In 1995, having just completed eight hectic years on the Montgomery County Council, Bruce Adams was recovering from a failed bid for county executive. With lots of time on his hands, Adams decided that his family—his journalist wife, Margaret Engel; 8-year-old daughter, Emily; and 5-year-old son, Hugh—finally deserved a real vacation.

While mulling over the possibilities, Adams had a revelation: He remembered that friends and neighbors had always seemed interested when he recounted stories of the family’s weekend trips to out-of-town baseball games. Adams—whose baseball career ended sometime around Little League—had passed on his excitement for the sport to his kids; now, he thought, he could indulge that passion and expose them to the rest of the United States, to boot. What if they embarked on a family road trip to baseball parks and turned it into a book-length travel guide?

Adams contacted Fodor’s, sold it on the idea, and assembled an intricate touring schedule. During the course of one spring-break trip and one extended summer sojourn in 1995, the Adams family drove 25,000 miles through 45 states and visited 80 ballparks. The payoff was the book Baseball Vacations, first published in 1997 and re-released this month in a newly revised third edition that includes some 20 additional ballparks—many of them newly built—that the family visited in subsequent summers. Adams and Engel are credited as co-authors.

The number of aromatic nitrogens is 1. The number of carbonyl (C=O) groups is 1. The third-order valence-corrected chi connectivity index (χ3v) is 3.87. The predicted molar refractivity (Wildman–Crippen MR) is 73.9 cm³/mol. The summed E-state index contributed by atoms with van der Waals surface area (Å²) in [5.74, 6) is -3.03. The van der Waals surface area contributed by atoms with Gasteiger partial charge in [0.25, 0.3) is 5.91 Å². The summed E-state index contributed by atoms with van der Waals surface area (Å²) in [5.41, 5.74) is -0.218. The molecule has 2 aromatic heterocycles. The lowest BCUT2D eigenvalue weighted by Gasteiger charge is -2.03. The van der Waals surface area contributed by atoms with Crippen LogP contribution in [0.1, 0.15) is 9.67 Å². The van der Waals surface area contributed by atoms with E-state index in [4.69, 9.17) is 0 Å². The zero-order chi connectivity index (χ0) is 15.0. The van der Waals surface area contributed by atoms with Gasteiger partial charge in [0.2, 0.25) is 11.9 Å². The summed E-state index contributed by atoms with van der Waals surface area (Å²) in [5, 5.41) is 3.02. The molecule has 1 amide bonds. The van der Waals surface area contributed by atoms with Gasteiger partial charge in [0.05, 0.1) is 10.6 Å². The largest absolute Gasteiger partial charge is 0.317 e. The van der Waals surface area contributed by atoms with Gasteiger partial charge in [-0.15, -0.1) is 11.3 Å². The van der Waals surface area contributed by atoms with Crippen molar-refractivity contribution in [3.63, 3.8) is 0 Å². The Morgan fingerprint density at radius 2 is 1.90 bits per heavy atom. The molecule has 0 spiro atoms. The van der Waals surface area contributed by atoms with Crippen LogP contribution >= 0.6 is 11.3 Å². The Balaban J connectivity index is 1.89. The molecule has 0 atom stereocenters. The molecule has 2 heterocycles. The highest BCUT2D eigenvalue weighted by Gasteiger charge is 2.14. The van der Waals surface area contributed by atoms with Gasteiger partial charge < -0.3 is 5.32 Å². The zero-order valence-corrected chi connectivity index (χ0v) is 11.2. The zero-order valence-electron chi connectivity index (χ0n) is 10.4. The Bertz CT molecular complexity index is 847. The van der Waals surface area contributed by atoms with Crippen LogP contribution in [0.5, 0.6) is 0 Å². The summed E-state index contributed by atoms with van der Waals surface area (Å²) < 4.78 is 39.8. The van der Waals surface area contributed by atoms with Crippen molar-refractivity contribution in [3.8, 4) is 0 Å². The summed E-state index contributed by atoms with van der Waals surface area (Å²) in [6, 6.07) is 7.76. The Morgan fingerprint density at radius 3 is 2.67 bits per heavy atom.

The 400-page volume is packed with valuable trivia: seating tips, outfield dimensions, recommendations for stadium food, the best spots to catch foul balls, and lists of other nearby tourist attractions. The book even chronicles what happened to former stadiums such as Manhattan’s Polo Grounds and Brooklyn’s Ebbets Field. (The authors note tartly that the apartment building constructed on the site of the latter now sports a sign that reads, “PLEASE NO BALL PLAYING.”)

Adams decided from the beginning not to limit the family’s ballpark visits to major-league stadiums. “I’m as happy sitting on a concrete slab in Bluefield, W.Va.”—home of the Orioles’ rookie-league team—”as I am in Yankee Stadium,” he says. The trips unearthed some obscure gems, from Damaschke Field in Oneonta, N.Y. (“No beer. No fancy logo or trendy nickname. Just baseball,” the book crows), to the Epicenter, in Rancho Cucamonga, Calif. (“a miniature of Baltimore’s Camden Yards—deep green elegance and all”).

In 1996, Adams visited Virginia’s Shenandoah Valley, home to one of the more idyllic summer leagues for college baseball players. He decided that he wanted to bring the same small-town spirit to Washington, so he co-founded the Bethesda Community Base Ball Club. To house the team, Adams spearheaded the fundraising and construction of a 756-seat stadium, Shirley Povich Field; the facility, located in Cabin John Regional Park in Bethesda, opened in 1999. More recently, Adams, 54, has secured foundation and corporate money to start an after-school baseball and educational-enrichment program for students at three D.C. public schools in Northeast and Anacostia.

Adams says that he found himself “completely relaxed” after finishing the baseball trips, despite the long drives and the pulled calf muscle he endured after chasing a foul ball in San Antonio. “I limped through two weeks of that summer,” Adams says. “Worse, some kid got the foul ball.” —Louis Jacobson